There are a few ways to describe Ramkumar Ramanathan. He’s a talented player – with a big forehand and even bigger serve – and arguably the fittest Indian player of his generation. He’s also a maverick. A risk taker who doesn’t adhere to textbook tactics. On a clay court in Serbia, the 23-year-old chose to approach the net, play serve and volley or chip and charge even when the more advisable option is to hold ground at the baseline. That too against an opponent who had the legs to retrieve.
It was a bizarre tactic. But sometimes when an idea is so crazy, it just might be that tool you need to topple higher ranked opponents.
Ramkumar certainly went for it, stuck to a strategy that has helped him in recent times against opponents ranked around the 100 range. But world No. 86 Laslo Djere regularly competes against the top guns in tennis and the Serb often had an answer to the onrushing Indian.
That meant that despite a brave, seemingly wacky, attempt by Ramkumar, it was Serbia who drew first blood in the Davis Cup World Group Playoff tie against the travelling Indians 3-6, 6-4, 7-6(2), 6-2. The Indian team’s tryst with Serbia continues in the Davis Cup this year. Back in 2011, the Europeans cut short India’s entry into the World Group by beating them in the first round. This was followed by a loss to Japan in the playoffs and the Indians haven’t been able to break into the game’s elite 16 since. In 2014, India had a chance to get back to the World Group, but were thwarted again by Serbia, this time in the playoffs in Bangalore. Now as the country has reached the Playoff stage for the fifth consecutive time, a second-string Serbia stands in the way. Novak Djokovic, the 14-time Grand Slam champion, and the talented but injury plagued Filip Krajinovic elected to skip the tie. But in Djere and Dusan Lazovic (56), the hosts have sufficient firepower in singles.
It would take steely resilience and the audacity to get past two players groomed on clay courts. Ramkumar, for all his flaws – and a missing backhand – gave his all. The Chennai lad’s work rate was unquestionable, as he ran down whatever Djere powerfully drove down the clay court. And the first set went the Indian’s way. Surely, it did help that in the fifth game the 23-year-old Serb rolled his ankle when his foot got caught in a mid-slide. With a gash on his knee and hurt right foot, his movement had slowed down. Ramkumar helped himself to a break in the next game.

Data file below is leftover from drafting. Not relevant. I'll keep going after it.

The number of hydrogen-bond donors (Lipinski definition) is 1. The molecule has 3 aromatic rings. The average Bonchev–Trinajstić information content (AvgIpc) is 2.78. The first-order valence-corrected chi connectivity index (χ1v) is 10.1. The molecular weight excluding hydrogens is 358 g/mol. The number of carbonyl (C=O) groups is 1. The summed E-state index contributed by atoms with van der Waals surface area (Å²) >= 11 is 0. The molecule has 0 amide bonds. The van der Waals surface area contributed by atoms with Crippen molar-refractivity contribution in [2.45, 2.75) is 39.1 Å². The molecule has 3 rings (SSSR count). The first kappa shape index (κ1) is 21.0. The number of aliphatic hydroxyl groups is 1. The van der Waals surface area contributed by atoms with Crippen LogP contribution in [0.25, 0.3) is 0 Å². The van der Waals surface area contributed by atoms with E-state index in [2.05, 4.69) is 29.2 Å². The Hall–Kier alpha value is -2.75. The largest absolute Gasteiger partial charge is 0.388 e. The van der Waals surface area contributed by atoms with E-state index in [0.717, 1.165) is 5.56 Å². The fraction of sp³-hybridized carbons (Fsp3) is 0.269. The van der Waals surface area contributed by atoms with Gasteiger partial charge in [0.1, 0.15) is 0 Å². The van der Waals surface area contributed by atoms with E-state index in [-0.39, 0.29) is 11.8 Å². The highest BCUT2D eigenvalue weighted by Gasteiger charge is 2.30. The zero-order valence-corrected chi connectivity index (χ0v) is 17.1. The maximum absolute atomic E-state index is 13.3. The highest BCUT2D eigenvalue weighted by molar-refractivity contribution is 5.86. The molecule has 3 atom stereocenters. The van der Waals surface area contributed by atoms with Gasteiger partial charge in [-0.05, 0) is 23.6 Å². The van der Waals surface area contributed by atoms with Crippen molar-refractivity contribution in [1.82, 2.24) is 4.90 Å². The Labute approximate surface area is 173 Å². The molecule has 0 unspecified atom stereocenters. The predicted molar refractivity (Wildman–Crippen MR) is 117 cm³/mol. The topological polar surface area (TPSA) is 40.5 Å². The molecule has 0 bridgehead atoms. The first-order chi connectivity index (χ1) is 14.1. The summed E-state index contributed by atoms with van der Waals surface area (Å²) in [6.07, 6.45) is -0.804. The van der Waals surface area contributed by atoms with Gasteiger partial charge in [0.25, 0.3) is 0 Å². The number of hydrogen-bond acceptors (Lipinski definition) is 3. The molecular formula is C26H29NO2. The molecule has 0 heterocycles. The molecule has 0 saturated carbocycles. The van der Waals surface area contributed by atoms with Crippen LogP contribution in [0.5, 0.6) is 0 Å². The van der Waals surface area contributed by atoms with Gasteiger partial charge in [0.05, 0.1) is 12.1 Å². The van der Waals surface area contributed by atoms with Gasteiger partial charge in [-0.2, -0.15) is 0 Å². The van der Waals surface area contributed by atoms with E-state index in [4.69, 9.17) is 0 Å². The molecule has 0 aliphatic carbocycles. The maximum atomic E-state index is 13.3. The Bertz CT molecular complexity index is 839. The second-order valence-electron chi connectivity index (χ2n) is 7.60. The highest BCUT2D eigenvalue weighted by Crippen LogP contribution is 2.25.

Going a set up would undoubtedly have given India’s highest ranked singles player in the tie, at 135, a shot in the arm. But that confidence unwittingly came with a false sense of security in the attacking game he had been playing. In the second set, Djere’s running had improved significantly. He had started to chase down the Indian’s volleys, and had even started playing some immaculate passing shots and low dipping returns that made it difficult for Ramkumar to get the ball over the net. Serving at 1-0 in the third set tiebreaker, Djere hit a low backhand return. Had Ramkumar stayed at the baseline, he could have met the ball at a decent height, comfortable enough for him to unleash another of his fabled forehand drives. Instead he stretched forward to meet the ball on the volley and went no further than the net. In the very next point, he sprinted up to the net only for Djere to play an accurate passing backhand down the line. The serve and volley style that had only months ago helped Ramkumar become the first Indian to reach the final of an ATP event in seven years – on the low-bouncing grass courts of Newport – did work for him on the indoor clay of Kraljevo.
By the end of the match he finished with a tally of 12 net points won in 38 attempts. Crucially, his service game was not upto scratch, as he’d register a low 57 percent first serves in with four double faults – the second of which came when he was down a set point in the second set. By no means was playing Serbia in away conditions going to be an easy outing for the Indians. But Ramkumar did play with valour. He did not hold back on his shots, and even walked up during Djere’s second service motion to meet the ball early. He held up for as much as he could against an opponent ranked 49 places ahead of him. But defeat was still on the cards. It was the first strike on the first day for Serbia. Gunneswaran loses to Lajovic
The hero of the tie against China in April, Prajnesh Gunneswaran fell 6-4, 6-3, 6-4 to Serbia’s top ranked player Dusan Lajovic in the second rubber of the World Group Playoff tie in Kraljevo. In a scrappy error prone match, the 28-year-old committed 64 unforced errors against Lajovic’s 49. The straight-sets victory, which came in just under two hours, now puts Serbia at a 2-0 advantage at the end of the first day of the tie.